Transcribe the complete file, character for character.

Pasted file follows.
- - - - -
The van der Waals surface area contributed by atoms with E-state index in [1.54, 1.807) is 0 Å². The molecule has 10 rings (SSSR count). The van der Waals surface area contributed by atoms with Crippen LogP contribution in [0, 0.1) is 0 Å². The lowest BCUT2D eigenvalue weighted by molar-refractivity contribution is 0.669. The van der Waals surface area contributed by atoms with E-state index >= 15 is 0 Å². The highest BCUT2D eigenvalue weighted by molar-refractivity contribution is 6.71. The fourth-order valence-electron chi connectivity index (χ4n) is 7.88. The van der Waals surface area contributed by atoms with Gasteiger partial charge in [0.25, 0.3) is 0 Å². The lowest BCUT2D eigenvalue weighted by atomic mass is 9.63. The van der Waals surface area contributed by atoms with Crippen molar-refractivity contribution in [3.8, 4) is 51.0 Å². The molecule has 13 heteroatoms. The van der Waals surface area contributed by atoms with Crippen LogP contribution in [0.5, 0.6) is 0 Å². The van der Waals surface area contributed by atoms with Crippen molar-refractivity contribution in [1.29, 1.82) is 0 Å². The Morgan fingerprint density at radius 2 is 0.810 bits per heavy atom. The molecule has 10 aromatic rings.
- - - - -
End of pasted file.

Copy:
The van der Waals surface area contributed by atoms with E-state index in [1.54, 1.807) is 0 Å². The molecule has 10 rings (SSSR count). The van der Waals surface area contributed by atoms with Crippen LogP contribution in [0, 0.1) is 0 Å². The lowest BCUT2D eigenvalue weighted by molar-refractivity contribution is 0.669. The van der Waals surface area contributed by atoms with E-state index >= 15 is 0 Å². The highest BCUT2D eigenvalue weighted by molar-refractivity contribution is 6.71. The fourth-order valence-electron chi connectivity index (χ4n) is 7.88. The van der Waals surface area contributed by atoms with Gasteiger partial charge in [0.25, 0.3) is 0 Å². The lowest BCUT2D eigenvalue weighted by atomic mass is 9.63. The van der Waals surface area contributed by atoms with Crippen molar-refractivity contribution in [3.8, 4) is 51.0 Å². The molecule has 13 heteroatoms. The van der Waals surface area contributed by atoms with Crippen LogP contribution in [0.5, 0.6) is 0 Å². The van der Waals surface area contributed by atoms with Crippen molar-refractivity contribution in [1.29, 1.82) is 0 Å². The Morgan fingerprint density at radius 2 is 0.810 bits per heavy atom. The molecule has 10 aromatic rings.